These days I have the luxury of online genealogical resources, and the ability of searching online data bases. To cut a long story short, I have accumulated a family history that includes the names of 279 recorded, direct ancestors, 277, of which lived in South East England, particularly in the East Anglian County of Norfolk (the other two were a Swiss 3 x great grandparent and his named father).
At Generation 6 (3 x great grandparent), I can say that on paper, I am 97% South East English (including 75% East Anglian), and 3% Swiss. In other words, pretty much of local East Anglian ancestry. Here is a map showing my recorded ancestors - blue via my father (minus the few in Switzerland), red via my mother:
Okay, I will still have some mistakes in my genealogical research, particularly on more distant lines, where records start to be come more scarce and have less survival. There would also be some NPEs (non parental events). However, if I compare my pedigree with DNA matches / cousins that share common ancestors both in segments and on paper trails, I get this (shaded areas verified with DNA matches to paper trails):
That is my background. The results? Remember, Generation 6:
Well before phasing, 23andme gave me:
100% European: 94% NW European. 3% Southern European. 3% Broadly European. Broken down to:
32% British & Irish
27% French & German
29% Broadly NW European
2% Broadly Southern European (including 0.5% Iberian)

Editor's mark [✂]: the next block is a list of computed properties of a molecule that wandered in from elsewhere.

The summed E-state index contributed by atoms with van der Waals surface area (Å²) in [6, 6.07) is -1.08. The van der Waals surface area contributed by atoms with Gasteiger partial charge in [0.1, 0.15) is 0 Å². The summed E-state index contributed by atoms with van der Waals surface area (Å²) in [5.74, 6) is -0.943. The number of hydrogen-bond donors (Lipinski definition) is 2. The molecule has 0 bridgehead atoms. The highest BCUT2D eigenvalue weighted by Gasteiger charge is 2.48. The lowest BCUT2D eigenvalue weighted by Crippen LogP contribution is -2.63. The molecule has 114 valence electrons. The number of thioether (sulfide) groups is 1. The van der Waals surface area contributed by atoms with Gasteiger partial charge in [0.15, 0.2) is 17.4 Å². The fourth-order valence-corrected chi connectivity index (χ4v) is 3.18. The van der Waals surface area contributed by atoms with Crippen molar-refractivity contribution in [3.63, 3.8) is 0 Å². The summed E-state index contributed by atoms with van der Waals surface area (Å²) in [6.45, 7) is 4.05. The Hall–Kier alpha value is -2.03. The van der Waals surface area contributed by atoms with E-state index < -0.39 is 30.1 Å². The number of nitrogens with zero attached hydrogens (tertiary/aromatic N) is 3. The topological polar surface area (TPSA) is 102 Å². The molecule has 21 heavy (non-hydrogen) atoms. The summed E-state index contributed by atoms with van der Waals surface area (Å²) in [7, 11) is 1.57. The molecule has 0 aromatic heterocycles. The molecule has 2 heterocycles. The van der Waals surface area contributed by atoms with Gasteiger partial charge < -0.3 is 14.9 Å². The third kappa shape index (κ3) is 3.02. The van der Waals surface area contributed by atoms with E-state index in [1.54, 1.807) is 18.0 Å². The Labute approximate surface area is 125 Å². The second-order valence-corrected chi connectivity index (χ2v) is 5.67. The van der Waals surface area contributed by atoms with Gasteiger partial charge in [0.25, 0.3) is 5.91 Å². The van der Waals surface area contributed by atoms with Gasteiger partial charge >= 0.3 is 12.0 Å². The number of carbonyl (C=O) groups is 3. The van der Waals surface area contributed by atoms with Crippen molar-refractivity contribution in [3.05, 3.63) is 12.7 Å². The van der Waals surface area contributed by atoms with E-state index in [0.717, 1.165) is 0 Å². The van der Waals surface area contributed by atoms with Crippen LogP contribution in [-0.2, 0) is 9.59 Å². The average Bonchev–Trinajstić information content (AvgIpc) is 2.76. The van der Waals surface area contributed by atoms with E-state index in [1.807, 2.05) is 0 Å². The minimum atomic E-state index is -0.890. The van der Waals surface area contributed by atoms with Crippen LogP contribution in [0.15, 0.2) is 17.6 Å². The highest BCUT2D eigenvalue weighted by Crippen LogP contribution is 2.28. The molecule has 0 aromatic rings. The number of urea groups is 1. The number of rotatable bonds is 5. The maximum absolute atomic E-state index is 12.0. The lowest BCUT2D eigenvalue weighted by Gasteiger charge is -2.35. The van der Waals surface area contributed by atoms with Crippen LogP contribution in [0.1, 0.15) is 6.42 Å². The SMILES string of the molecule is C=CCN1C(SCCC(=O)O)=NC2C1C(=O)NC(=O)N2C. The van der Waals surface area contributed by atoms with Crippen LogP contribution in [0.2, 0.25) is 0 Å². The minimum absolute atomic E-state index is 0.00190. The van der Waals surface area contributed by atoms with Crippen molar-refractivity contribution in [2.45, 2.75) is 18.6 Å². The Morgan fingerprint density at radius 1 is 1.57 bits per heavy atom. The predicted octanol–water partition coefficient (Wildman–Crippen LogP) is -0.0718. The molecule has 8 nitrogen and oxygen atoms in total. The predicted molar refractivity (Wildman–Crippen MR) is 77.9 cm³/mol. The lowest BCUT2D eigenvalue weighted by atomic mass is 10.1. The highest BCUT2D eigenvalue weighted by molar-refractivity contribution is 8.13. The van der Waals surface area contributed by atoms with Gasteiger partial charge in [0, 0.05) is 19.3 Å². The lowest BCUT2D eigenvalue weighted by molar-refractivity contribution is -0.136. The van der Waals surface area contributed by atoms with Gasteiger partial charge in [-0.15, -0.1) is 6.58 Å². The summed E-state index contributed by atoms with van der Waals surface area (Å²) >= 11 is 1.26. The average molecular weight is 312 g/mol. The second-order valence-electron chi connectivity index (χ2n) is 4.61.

After phasing with a surviving parent, it adjusted to:
100% European: 96% NW European. 2% Southern European. 2% Broadly European.
38% British & Irish (23% from father, 15% from mother)
24% French & German (13% from father, 11% from mother)
0.8% Scandinavian (from mother alone)
34% Broadly NW European (22% from father, 12% from mother)
2% Broadly Southern European (1% from father, 1% from mother)
Not very impressive is it?
AncestryDNA gave me:
Still way off, but a lot closer and more precise than 23andme. They also assigned me both to the Southern England Genetic Community, and to the East Anglia & Essex Genetic Community, perfectly correct.
Therefore in summary - I've come to the conclusion that NO current autosomal DNA test for ancestry is capable of accurately predicting your ancestry below a very large region, such as NW Europe - unless your ancestors belong to a particularly well defined population that avoided medieval admixture. They are all inaccurate. More important to me now is that they have fat databases of testers, with a system of searching them alongside family trees, ancestor locations and surnames. However, side by side - for my results, and weighed simply against recorded family history, I have to pronounce AncestryDNA/.com to be more accurate than 23andme.